From August 31 through to September 3, the Albquerquerqu Journal published a series of front-page articles of a poll conducted primarily for the 2022 midterm election.  One report covered the gun control measures.  On  September 4, the Journal published poll results on two-gun control proposals.  Both proposals received overwhelming bi partisan support.  The poll questions and results were as follows:


Support: 72%

Oppose:  21%

It depends: 4%

Don’t know/won’t say: 2%


Female support: 75%, Female opposition: 19%

Male support: 69%, Male Opposition: 24%


Democrat Support: 85%, Democrat Opposition: 11%

Republican Support: 53%, Republican Opposition: 35%


Other Party Support: 77%,  Other Party Opposition: 19%


Support: 73%

Oppose: 14%

It depends: 10%

Don’t know/won’t say: 3%


Female support: 76%,  Female opposition: 11%

Male support: 70%,  Male Opposition: 17%


Democrat Support: 81%, Democrat Opposition:  9%

Republican Support: 61%, Republican Opposition: 22%

Other Party Support: 74%, Other Party Opposition: 10%

New Mexico lawmakers in recent years have passed laws expanding background check requirements for firearm purchases and allowing guns to be seized from individuals deemed to pose a threat to themselves or others. But with the state’s firearm violence rate still high, many voters want lawmakers to enact additional gun control measures.

While Democratic voters were significantly more likely to support the gun control measures, a majority of Republican voters surveyed also expressed support for both proposals. A total of 61% of GOP voters surveyed support making it a crime to fail to store guns safely around children, while 53% of Republicans said they support raising the minimum age to purchase AR-15-style rifles.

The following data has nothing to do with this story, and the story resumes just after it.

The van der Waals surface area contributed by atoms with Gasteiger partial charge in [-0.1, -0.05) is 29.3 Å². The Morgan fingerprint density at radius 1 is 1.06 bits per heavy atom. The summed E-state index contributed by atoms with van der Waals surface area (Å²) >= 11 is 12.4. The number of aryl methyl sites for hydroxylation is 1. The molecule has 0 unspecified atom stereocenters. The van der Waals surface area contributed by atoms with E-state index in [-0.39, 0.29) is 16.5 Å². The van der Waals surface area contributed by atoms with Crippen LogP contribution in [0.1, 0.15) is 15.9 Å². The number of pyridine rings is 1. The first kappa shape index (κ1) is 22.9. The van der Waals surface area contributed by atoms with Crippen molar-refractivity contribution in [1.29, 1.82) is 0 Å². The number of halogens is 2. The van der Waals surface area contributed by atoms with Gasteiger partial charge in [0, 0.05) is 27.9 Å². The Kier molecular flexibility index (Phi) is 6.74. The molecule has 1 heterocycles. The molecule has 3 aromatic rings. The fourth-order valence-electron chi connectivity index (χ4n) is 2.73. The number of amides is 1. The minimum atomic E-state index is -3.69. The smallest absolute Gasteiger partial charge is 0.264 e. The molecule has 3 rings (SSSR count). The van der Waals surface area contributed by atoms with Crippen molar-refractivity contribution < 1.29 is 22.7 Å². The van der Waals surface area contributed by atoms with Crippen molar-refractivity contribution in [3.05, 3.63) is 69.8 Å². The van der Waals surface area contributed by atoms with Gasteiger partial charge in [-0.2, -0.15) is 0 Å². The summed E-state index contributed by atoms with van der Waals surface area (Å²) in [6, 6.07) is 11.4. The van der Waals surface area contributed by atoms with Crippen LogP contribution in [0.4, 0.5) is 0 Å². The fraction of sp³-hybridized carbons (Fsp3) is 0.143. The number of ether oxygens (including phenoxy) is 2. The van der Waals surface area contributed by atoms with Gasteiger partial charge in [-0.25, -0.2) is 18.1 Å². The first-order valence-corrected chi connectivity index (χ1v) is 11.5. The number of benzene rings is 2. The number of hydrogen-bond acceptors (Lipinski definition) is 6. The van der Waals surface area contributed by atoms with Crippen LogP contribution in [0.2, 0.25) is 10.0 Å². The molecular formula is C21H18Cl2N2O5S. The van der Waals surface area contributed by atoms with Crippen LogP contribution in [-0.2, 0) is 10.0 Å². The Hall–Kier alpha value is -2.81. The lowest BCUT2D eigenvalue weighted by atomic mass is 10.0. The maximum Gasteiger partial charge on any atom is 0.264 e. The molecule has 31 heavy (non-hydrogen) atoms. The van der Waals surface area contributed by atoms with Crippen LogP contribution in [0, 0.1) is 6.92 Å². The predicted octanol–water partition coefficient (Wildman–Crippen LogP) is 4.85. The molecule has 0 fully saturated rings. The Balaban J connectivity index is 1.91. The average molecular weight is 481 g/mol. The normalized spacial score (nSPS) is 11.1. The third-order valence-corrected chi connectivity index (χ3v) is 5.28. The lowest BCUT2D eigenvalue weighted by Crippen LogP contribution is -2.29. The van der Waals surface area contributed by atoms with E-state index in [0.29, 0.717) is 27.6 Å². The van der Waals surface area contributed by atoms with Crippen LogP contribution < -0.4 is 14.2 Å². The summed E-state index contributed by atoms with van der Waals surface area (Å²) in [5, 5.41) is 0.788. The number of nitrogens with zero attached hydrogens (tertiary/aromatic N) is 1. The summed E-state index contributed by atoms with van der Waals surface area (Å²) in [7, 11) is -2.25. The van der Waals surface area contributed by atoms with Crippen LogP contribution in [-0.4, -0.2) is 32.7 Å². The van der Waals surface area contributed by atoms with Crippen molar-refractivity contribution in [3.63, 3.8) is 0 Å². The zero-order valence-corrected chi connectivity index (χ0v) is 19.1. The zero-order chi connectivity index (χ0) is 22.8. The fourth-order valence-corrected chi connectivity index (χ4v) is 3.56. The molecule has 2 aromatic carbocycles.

Brian Sanderoff, the president of Albuquerque-based Research & Polling Inc., had this to say:

“We’re seeing that even conservative voters, at least a small majority of them support raising the minimum age to purchase certain firearms.”


It is difficult to gage what effect, if any, the passage of “gun safety” measures will have on reducing gun violence and mass shootings.  More realistic proposals that will likely reduce gun violence would be federal laws banning the manufacturing, sale or distribution of AR-15 style semi-automatic rifles.  In the state, gun registration, banning large capacity gun magazines and types of ammunition and mandatory background checks and perhaps repealing the state’s open carry provision in its constitution may reduce gun violence.


What the 2023 New Mexico Legislature should seriously consider is a more comprehensive approach to gun control and enact an “Omnibus Gun Violence And Gun Control Act”.  Such an act should include sweeping legislation to deal with gun control, gun violence and violent crime in the state.


The following increases in enhancements should be included in the “Omnibus Gun Violence And Gun Control Act”:

  1. Increase the firearm enhancement penalties provided for brandishing a firearm in the commission of a noncapital felony from 3 years to 10 years for a first offense and for a second or subsequent noncapital felony in which a firearm is brandished 12 years.
  2. Create a new category of enhanced sentencing for use of a lethal weapon or deadly weapon other than a firearm where there is blandishment of a deadly weapon, defined as an item or object used to inflict mortal or great bodily harm, in the commission of a noncapital felony with enhanced sentences of 5 years for a first offense and for second or subsequent noncapital felony in which a lethal weapon other than a firearm is brandished 8 years.
  3. Enact legislation making it a 4th degree felony punishable up to 18 months in jail for failure to secure a firearm. Gun owners would have to keep their firearms in a locked container or otherwise make them inaccessible to anyone but the owner or other authorized users.
  4. Increase the penalty of shooting randomly into a crowded area from a petty misdemeanor to a fourth-degree felony.
  5. Allow firearms used in a drug crime to be charged separately.


The “Omnibus Gun Violence And Gun Control Act”  should include the following gun control legislation:

  1. Call for a constitutional amendment to repeal the New Mexico Constitutional provision that allows the “open carry” of firearms. This would require a public vote and no doubt generate heated discussion given New Mexico’s high percentage of gun ownership for hunting, sport or hobby.
  2. Prohibit in New Mexico the sale of “ghost guns” parts. Ghost guns are guns that are manufactured and sold in parts without any serial numbers to be assembled by the purchaser and that can be sold to anyone.
  3. Require in New Mexico the mandatory purchase of “liability insurance” with each gun sold as is required for all operable vehicles bought and driven in New Mexico.